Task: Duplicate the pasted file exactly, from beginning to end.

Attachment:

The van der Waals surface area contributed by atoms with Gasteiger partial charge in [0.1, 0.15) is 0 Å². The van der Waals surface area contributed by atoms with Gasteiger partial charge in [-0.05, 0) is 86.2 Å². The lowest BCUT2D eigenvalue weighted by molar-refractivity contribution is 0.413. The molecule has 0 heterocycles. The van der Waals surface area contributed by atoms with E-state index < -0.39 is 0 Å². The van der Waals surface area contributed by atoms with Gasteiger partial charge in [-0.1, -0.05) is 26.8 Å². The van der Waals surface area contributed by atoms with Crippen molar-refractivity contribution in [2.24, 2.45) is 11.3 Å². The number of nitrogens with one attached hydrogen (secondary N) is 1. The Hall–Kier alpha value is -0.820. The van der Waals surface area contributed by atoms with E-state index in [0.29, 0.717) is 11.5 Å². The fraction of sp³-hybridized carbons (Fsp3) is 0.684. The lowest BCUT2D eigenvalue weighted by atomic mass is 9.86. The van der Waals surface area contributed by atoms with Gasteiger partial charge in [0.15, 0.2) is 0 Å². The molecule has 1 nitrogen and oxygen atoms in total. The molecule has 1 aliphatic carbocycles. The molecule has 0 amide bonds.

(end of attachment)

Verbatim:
The van der Waals surface area contributed by atoms with Gasteiger partial charge in [0.1, 0.15) is 0 Å². The van der Waals surface area contributed by atoms with Gasteiger partial charge in [-0.05, 0) is 86.2 Å². The lowest BCUT2D eigenvalue weighted by molar-refractivity contribution is 0.413. The molecule has 0 heterocycles. The van der Waals surface area contributed by atoms with E-state index < -0.39 is 0 Å². The van der Waals surface area contributed by atoms with Gasteiger partial charge in [-0.1, -0.05) is 26.8 Å². The van der Waals surface area contributed by atoms with Crippen molar-refractivity contribution in [2.24, 2.45) is 11.3 Å². The number of nitrogens with one attached hydrogen (secondary N) is 1. The Hall–Kier alpha value is -0.820. The van der Waals surface area contributed by atoms with E-state index in [0.29, 0.717) is 11.5 Å². The fraction of sp³-hybridized carbons (Fsp3) is 0.684. The lowest BCUT2D eigenvalue weighted by atomic mass is 9.86. The van der Waals surface area contributed by atoms with Gasteiger partial charge in [0.15, 0.2) is 0 Å². The molecule has 1 nitrogen and oxygen atoms in total. The molecule has 1 aliphatic carbocycles. The molecule has 0 amide bonds.